In addition to the school, Rabbi Glick devoted himself to building a modern public bathhouse with all accoutrements for the residents of Telekhany instead of the small and primitive one that did not in any way meet the needs of the residents from a health point of view. Just a few days before the outbreak of the war, the town celebrated the dedication of the rabbi's private large home that was built on a large lot purchased at the initiative of the rabbi with the assistance of the town residents. It included a large meeting room for a public rabbinical court in addition to living quarters.

The brutal and total war and the large hand of the persecutor that arose in our day reached Telekhany and put an end to all the work and efforts that had been invested. During the Bolshevik conquest, the rabbi fled even without taking along his family. Mrs. Glick and two of their children, Moshele and Chanale, remained in Telekhany even after the German conquest, and they were killed with the other residents by the murderous and bloodthirsty Nazis in the nearby forest on the 10 th of Av [Sunday, August 3], 1941. May G-d avenge their blood!

Were it not for the extermination of the Jews of Poland, there would be many more generations to tell about the history of Telekhany, which saw the flowering of the best of the Jewish People, chassidim and non-chassidim, craftsmen and businessmen, youth seeking freedom and liberty, and a large and rooted pioneer youth and Zionist movement whose finest sons and daughters undertook training and emigrated to Palestine to establish themselves in their labor and development.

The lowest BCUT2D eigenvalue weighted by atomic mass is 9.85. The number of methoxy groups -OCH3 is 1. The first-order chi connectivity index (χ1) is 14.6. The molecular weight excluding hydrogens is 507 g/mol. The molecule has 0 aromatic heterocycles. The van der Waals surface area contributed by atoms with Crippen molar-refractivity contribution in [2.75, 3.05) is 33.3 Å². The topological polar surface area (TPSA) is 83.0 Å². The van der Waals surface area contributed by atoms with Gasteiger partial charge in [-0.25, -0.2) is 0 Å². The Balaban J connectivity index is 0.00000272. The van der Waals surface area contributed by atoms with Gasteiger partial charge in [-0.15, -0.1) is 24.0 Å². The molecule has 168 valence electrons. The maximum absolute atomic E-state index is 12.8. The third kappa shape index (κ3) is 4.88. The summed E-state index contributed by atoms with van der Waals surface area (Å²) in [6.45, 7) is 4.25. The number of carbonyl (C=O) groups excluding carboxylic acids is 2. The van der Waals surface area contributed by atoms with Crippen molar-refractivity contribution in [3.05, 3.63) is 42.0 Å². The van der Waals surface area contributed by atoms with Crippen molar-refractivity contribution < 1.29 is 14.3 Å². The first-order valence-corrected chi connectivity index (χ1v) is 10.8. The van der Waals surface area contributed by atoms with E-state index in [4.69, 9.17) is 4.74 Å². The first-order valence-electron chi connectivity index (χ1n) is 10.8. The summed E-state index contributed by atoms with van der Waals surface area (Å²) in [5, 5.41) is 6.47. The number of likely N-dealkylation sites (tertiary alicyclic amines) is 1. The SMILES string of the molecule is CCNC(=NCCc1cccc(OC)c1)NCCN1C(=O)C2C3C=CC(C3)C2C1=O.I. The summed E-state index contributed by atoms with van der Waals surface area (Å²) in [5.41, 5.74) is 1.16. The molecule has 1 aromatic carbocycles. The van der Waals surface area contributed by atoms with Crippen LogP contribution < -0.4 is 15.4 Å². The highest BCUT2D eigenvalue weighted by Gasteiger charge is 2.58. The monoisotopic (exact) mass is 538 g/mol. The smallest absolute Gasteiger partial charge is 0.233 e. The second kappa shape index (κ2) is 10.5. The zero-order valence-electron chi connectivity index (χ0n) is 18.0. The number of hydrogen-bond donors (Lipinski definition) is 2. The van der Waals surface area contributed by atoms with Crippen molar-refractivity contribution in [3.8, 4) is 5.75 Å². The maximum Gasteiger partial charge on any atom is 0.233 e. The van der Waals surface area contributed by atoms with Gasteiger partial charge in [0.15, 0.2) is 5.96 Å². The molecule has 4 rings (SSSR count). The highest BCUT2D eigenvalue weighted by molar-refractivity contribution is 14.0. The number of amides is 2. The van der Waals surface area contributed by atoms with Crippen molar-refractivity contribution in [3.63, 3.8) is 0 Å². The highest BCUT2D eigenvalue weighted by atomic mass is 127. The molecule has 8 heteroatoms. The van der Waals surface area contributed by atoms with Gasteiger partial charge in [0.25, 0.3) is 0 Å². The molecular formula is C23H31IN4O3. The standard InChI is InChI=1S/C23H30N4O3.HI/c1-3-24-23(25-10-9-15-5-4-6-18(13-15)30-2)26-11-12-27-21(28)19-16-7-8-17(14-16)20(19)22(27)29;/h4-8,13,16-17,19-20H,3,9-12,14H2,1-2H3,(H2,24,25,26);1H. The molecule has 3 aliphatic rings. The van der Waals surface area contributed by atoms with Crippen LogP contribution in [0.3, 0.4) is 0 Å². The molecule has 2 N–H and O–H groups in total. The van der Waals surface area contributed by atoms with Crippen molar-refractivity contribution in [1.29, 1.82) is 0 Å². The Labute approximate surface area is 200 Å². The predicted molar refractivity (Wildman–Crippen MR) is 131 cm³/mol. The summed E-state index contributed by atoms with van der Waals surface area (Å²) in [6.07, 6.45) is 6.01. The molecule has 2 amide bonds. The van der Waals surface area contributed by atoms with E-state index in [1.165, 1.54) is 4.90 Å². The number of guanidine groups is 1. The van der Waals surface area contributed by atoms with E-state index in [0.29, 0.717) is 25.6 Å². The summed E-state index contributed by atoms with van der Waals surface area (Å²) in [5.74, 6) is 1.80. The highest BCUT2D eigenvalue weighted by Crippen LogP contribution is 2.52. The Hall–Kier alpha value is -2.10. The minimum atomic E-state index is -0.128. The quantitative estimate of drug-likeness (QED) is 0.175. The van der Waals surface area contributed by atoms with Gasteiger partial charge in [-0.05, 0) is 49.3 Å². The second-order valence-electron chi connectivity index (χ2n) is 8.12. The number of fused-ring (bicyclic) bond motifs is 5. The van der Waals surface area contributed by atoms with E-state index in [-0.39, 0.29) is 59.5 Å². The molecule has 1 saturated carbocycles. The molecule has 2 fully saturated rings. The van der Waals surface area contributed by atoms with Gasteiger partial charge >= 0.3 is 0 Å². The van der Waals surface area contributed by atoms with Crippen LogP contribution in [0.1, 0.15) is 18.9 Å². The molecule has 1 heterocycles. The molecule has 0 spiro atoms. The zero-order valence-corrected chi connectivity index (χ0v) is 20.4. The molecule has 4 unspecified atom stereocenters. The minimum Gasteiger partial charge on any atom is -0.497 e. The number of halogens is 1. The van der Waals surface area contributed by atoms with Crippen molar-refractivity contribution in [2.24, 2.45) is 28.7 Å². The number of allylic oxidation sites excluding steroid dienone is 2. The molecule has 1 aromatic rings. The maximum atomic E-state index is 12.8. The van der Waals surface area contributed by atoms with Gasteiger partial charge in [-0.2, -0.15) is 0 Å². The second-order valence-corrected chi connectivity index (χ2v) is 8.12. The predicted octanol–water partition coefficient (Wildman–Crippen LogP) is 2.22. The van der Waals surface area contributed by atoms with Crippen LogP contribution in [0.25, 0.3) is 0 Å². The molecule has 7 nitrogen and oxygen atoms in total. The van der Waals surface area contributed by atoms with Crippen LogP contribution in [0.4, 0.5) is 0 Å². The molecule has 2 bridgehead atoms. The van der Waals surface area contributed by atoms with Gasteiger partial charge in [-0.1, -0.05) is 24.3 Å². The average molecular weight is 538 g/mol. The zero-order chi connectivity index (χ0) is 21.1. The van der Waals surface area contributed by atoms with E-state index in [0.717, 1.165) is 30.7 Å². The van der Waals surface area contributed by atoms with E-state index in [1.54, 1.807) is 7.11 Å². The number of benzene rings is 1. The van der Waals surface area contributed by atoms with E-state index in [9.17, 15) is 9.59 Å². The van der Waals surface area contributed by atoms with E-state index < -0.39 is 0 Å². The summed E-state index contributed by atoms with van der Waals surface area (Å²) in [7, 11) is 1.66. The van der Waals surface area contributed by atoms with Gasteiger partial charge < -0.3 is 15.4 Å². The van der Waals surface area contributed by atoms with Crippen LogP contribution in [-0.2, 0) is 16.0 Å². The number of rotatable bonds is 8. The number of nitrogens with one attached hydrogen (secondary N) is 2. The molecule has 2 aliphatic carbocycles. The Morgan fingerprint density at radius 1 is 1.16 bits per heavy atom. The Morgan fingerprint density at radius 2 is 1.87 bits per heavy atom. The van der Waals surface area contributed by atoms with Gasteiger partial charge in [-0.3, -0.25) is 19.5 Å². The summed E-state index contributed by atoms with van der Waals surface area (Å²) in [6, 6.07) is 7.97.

The Telekhany Book should serve as an eternal light to the glory of a community that was wiped off the face of the earth, and to pure souls who devoted themselves to sanctifying G-d's name. May their souls be bound up with the living and in the building of Israel.



[Page 180]

The Gurstel-Gurion Family
and the Zionist Movement in Telekhany


As we noted, Zionism began to penetrate Telekhany in 1904-1905, middle-class youth were particularly attracted to it, though older people were also attracted to it. As an example, let me discuss the family of Mordechai Gurstel, or as we referred to him, Mordechai the ship hand (or Mottel the ship hand in Yiddish). Mottel the ship hand was already on in years, but his sons joined the Zionist movement. Today we are witnesses to the fact that all of his grandchildren are in Israel, and many of them took part in building the country and occupied responsible positions both in its development and in politics.

Mordechai's son was Yaakov Gurstel. His daughter and her husband Zelig Zelikovitz, who served as a military governor, were in Israel. Today Reuven Gurstel's children are in Israel. They too were involved in building Israel. However, the children of Shimon Peretz Gurstel accomplished the most. They all moved to Palestine, and Shimon and his wife joined them in 1925. Thus, until today the family in Israel included the parents, three sons and two daughters. Shimon Peretz and his wife died in 1952 at Kvutzat Geva. Two sons, Yosef and Shlomo, and the eldest daughter Chana also live at Kvutzat Geva. One son, Yaakov, lives at Kvutzat Gavat named for the martyrs of Pinsk, and the second daughter Yehudit lives in Haifa.

The family of Nissel (Nissan) Gurstel, or as he was known, “Nissel the Deck Hand,” son Asher Mattityahu and his son Binyamin are in Israel, as are Mendel, the son of Reuven Gurstel. The son of Shimon Peretz Gurstel changed his name from Gurstel to Gurion, and all the members of his extended family use this name.